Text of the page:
Having fought for women’s rights in the past does not erase these consequences, and does not excuse the harm done by voting that way.

    It consider it totally immoral to make that kind of calculation, and I cannot forgive it or tolerate it in my friends (because that means that they are willing to dismiss MY pain, so how can I trust someone like that?). If I knew this person, then I would, in fact, minimize contact with her at the very least. If she persisted and pushed me into talking about politics, it would lead to an argument, and yeah, I might even use the word deplorable. I don’t think that’s necessarily a bad thing, not in all cases, even though yes, it was a bad decision for Clinton to say that.

    It is a privilege to be ABLE to actually sit there and listen to a Trump supporter, and it’s one that I don’t have. For those who have it, that’s great, go talk to them, listen to them, and try to reason with them if you can. That’s work that needs to be done by SOMEONE. But for me, as a survivor, my mental health will simply not allow it. I need to keep myself safe.

    For all of these reasons, I don’t begrudge anyone for having antipathy towards Trump voters as well as Trump himself, and I kinda think doing so veers dangerously close to respectability politics.

    • In retrospect, I realized that it would have been better for me to put in a note about people for whom not discussing this is self-care (and I myself would rather not talk to the most openly racist/misogynistic Trump voters myself).

      However, I must point out that for many people, avoiding Trump voters is *also* a privilege. Even though I live in a city where only 10% of voters voted for Trump, I can’t entirely avoid them (especially since most of them have kept their vote private, and therefore I don’t know that they voted for Trump). If one lives in a “red” state, avoiding Trump voters is even harder. I don’t think someone whose social circle, say, consists of 80% of Trump voters should to called upon to socially withdraw from them, even if it is feasible for them to do so (which it possibly is not).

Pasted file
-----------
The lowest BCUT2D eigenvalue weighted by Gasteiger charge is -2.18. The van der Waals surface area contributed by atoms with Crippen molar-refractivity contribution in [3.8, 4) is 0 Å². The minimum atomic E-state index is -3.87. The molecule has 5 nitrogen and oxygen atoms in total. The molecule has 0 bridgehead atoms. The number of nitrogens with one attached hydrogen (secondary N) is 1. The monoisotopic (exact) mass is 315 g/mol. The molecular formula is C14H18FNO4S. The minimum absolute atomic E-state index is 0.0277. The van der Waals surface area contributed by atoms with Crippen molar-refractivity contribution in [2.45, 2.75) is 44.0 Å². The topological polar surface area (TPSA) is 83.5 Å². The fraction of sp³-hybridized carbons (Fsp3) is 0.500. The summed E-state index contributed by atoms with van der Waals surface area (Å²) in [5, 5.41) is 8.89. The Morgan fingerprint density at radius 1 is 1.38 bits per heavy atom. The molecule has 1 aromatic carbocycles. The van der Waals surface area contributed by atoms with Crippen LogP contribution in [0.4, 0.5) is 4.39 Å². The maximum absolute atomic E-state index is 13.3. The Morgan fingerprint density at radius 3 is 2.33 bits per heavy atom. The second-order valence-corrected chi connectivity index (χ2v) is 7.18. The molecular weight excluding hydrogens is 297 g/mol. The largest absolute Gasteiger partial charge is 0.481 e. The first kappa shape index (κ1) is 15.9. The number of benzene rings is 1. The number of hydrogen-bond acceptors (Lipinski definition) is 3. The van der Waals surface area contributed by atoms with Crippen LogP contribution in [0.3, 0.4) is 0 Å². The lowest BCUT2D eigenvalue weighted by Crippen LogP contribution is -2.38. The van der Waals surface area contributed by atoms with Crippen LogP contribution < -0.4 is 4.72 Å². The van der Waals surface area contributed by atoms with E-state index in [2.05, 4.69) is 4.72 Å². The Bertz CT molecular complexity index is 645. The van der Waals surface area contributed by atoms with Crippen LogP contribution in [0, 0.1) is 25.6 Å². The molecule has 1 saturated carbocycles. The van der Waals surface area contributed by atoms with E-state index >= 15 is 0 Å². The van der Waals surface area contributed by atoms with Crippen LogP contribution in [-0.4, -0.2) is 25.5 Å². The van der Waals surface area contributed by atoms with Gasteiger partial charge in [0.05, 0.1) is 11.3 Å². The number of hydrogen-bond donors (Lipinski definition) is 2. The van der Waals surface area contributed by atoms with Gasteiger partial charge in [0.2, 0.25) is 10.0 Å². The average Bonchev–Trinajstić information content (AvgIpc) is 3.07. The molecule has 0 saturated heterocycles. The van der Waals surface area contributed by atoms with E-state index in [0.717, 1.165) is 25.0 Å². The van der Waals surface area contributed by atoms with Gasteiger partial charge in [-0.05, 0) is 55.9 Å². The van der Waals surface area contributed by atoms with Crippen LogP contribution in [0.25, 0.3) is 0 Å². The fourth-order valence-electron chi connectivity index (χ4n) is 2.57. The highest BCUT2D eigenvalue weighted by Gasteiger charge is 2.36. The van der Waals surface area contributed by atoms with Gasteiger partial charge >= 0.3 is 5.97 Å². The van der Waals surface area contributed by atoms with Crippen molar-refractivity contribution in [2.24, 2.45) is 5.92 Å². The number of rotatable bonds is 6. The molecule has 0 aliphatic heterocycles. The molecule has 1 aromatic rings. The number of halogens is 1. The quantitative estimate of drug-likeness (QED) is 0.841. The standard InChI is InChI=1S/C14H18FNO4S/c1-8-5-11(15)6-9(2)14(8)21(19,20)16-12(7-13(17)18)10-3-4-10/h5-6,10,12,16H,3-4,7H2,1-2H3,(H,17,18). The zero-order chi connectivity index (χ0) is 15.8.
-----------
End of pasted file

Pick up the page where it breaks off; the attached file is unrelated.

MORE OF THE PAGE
I’ve also read that some people voted for Trump because they were afraid that Hillary would start a war with Russia over Syria and that a war with Russia could become nuclear. Was this a well-founded fear? Perhaps not, but given that someone believed this, I do not think someone should be ostracized just because they preferred voting for a serial sexual assaulter over someone they *believed* could start a nuclear war.

      I don’t begrudge anyone who has antipathy towards Trump voters since feelings are valid, period. I am talking about how people *express* those feelings. I think many of the ways which people are responding to this are going to make it harder to take people like Trump out of power. If that is respectability politics, then fine, I am willing to use respectability politics when I think it will further my political goals.

      • “However, I must point out that for many people, avoiding Trump voters is *also* a privilege.”

        Well, of course. I certainly can’t avoid them all myself, but it’s a different thing to avoid them completely than to minimize contact or do what you can to reduce the chances of that contact being very harmful. I haven’t called on anyone to completely socially withdraw from everyone who supported Trump. It’s a personal choice, people shouldn’t be pushed one way or another. What’s better for one person doesn’t work for another.